Smoke, costumes, and Satan. What else can you ask from Swedish phenom, Ghost?
Okay, picture this: you get tickets for this little band called Ghost or Ghost B.C., whatever the hell the United States music industry uses to sabotage the band’s namesake. You don’t exactly know much about them besides the fact they make kickass shirts and walk around in costumes. After wading through an explosive, psychedelic attack from English mind burners, Pursun, you think, “Hey, this might be an interesting show, an acid rock meets Halloween-type stunt with theatrics.” Yet, then you notice that, for the first time in a long time, the concert venue is freezing cold. Incense burns at the stage corners, gregorian chants echo from the speakers, and soon, the Nameless Ghouls start ripping at their instruments. The crowd swells as Papa Emeritus — the anti-pope — cues set opener, Spirit, with Satanic madness. This is a metal show, through and through.
I was converted.
It was obvious, as soon as the doors opened, that this was going to be an interesting spectacle. Cosplayers — yes, you read that right — were scattered throughout the venue, inside and out. Shit, I don’t even know why I’m writing like that’s a bad thing. I even took some photos with a Nameless Ghoul before his inspiration started their set. Near the end of the performance, Papa himself acknowledged a well done imitation, so every other viewpoint is void. If Papa Emeritus says it is good. It is so. And so it is.
“And don’t you forget it.”
But, that’s besides the point. The crowd, for a medium sized venue, was passionate and loud, contributing to the experience with chants and sing-alongs. For instance, with little guidance, every voice echoed from the rafters during, “Per Aspera Ad Inferi,” and it was obvious the band fed from the atmosphere, especially the guitarists, who, despite being masked, produced an electrifying, but dark stage presence. It was obvious these were no ordinary, rookie musicians trying to make it big. They knew what the fuck they’re doing. Yet, we’ll probably never know their identity. Once the haze surrounding Ghost’s lore disappears, and the world decides to pick on Slipknot again, we’ll ultimately learn that Jackson Browne and Dave Grohl decided to pursue that metal career they always wanted. Don’t believe me? The latter is actually probable.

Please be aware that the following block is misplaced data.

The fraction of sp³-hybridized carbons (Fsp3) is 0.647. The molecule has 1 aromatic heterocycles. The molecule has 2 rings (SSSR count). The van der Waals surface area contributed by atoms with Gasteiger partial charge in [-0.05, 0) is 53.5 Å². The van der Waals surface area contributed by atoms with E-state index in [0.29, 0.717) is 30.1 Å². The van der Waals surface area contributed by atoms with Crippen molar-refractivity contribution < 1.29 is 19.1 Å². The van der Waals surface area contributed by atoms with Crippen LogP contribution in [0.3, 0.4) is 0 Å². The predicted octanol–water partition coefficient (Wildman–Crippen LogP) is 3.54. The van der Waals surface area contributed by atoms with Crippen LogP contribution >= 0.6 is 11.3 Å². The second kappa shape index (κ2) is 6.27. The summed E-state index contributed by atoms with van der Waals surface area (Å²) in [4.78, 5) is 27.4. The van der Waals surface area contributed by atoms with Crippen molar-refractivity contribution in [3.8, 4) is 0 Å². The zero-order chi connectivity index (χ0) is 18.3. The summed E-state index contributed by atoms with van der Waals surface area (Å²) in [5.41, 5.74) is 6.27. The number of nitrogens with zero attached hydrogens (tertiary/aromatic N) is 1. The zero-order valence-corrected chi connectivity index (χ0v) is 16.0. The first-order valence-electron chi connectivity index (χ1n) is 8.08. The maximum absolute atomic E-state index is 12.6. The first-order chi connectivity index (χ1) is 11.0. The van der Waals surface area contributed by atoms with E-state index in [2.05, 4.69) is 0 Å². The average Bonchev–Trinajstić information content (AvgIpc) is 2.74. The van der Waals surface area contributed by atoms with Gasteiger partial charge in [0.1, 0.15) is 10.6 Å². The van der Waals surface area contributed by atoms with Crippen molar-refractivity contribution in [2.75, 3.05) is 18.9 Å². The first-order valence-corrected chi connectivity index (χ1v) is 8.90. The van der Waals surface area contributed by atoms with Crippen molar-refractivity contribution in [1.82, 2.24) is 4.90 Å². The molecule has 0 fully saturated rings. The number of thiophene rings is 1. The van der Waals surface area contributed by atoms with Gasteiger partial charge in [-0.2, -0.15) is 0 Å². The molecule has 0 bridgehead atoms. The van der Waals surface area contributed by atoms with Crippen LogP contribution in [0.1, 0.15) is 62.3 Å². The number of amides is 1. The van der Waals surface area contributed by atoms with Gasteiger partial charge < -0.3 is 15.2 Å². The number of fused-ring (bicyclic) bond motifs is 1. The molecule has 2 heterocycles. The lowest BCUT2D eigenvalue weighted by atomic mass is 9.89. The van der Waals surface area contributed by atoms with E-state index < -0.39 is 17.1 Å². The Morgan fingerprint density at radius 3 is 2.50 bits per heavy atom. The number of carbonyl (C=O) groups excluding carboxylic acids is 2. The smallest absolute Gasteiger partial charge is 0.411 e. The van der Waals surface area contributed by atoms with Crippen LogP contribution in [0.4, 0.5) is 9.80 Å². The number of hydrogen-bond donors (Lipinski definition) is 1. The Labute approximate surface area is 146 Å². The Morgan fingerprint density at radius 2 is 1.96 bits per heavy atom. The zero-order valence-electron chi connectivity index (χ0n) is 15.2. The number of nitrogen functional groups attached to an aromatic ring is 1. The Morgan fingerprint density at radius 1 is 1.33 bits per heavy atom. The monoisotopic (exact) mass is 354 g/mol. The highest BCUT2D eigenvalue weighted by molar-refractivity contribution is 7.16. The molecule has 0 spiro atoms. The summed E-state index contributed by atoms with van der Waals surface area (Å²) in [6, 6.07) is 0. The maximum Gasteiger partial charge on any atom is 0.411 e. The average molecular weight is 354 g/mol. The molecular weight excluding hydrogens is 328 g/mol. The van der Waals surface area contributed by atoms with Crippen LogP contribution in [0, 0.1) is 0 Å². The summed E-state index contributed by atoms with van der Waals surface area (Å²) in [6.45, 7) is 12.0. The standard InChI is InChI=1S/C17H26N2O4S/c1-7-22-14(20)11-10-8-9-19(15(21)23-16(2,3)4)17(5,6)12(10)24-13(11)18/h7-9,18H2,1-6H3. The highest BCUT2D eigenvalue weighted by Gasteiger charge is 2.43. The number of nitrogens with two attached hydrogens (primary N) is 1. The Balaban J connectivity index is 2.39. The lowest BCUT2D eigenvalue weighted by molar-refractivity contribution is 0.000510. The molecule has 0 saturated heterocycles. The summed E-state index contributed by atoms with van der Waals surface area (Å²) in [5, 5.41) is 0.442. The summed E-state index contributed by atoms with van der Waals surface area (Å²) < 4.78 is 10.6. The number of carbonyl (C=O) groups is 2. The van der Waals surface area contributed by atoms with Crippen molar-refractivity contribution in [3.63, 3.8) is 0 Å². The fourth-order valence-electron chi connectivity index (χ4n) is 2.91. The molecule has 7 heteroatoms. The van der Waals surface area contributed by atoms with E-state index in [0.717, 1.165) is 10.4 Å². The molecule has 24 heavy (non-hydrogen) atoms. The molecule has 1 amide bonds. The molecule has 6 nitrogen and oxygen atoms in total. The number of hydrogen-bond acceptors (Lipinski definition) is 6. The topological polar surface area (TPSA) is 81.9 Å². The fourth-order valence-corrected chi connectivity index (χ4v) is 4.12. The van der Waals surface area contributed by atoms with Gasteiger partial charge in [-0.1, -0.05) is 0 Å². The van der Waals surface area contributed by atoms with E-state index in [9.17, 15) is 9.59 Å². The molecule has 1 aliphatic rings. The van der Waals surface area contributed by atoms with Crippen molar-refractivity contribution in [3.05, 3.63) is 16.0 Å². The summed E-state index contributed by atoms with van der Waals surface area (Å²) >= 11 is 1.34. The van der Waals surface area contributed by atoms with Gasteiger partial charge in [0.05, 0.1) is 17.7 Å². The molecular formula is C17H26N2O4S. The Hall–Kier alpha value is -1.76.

So, enough about stage presence. Who wants to read about atmosphere in a live review anyways? Let’s talk about the goddamn music! I like to think of Ghost’s sound as if 70’s pop/hard rock took a stage dive into hell. It’s odd. It’s enchanting. It’s evil as hell. The setlist moved between the band’s three LP’s, providing a nice balance between heavy, balls to the wall metal anthems, courtesy of their debut record, to mid-tempo, atmospheric movements, and Abba-esque balladry. Oh, them Swedes…You Ghost fans know what track I’m talking about. Don’t get me wrong, “He Is,” is a damn great pop song, complete with moving melodies and beautiful harmonies. Yet, it’s absolutely hilarious to see five musicians perform such an uplifting song about Satan.
There was plenty of chaos to go around, from the explosive rendition of the band’s breakout track, “Ritual,” to their closing anthem, “The Monstrance Clock.” Yes, at times the band sounded almost too good, all thanks to the playback guy doing what playback guys do. Or, is it the sound guy? There’s so many “guys” in a production. However, playback was expected. The band utilizes multiple vocal layers in tracks like, “The Monstrance Clock,” and, “Deus Culpa,” not to mention bombastic, wall of sound production in tracks like “Infestissumam.” God, I wished they performed that song. “Per Aspera Ad Infeni” didn’t feel the same without its over-the-top introduction. Anyways, you guys get the point. Ghost can’t be at fault for adding layers to the live production.
Overall, Ghost showed St. Louis why they are one of the leading modern metal/hard rock acts. They brought theatrics in a hyperbolic sense, never quite taking themselves too seriously, but pushing boundaries enough to hike up the creepy factor. It was all in good fun, a night punctuated by a classic hard rock sound, which, along with Pursun’s psychedelic introduction, provided audience members a nostalgic experience. These guys can fucking play. Go see them and bow for Lucifer’s Son!
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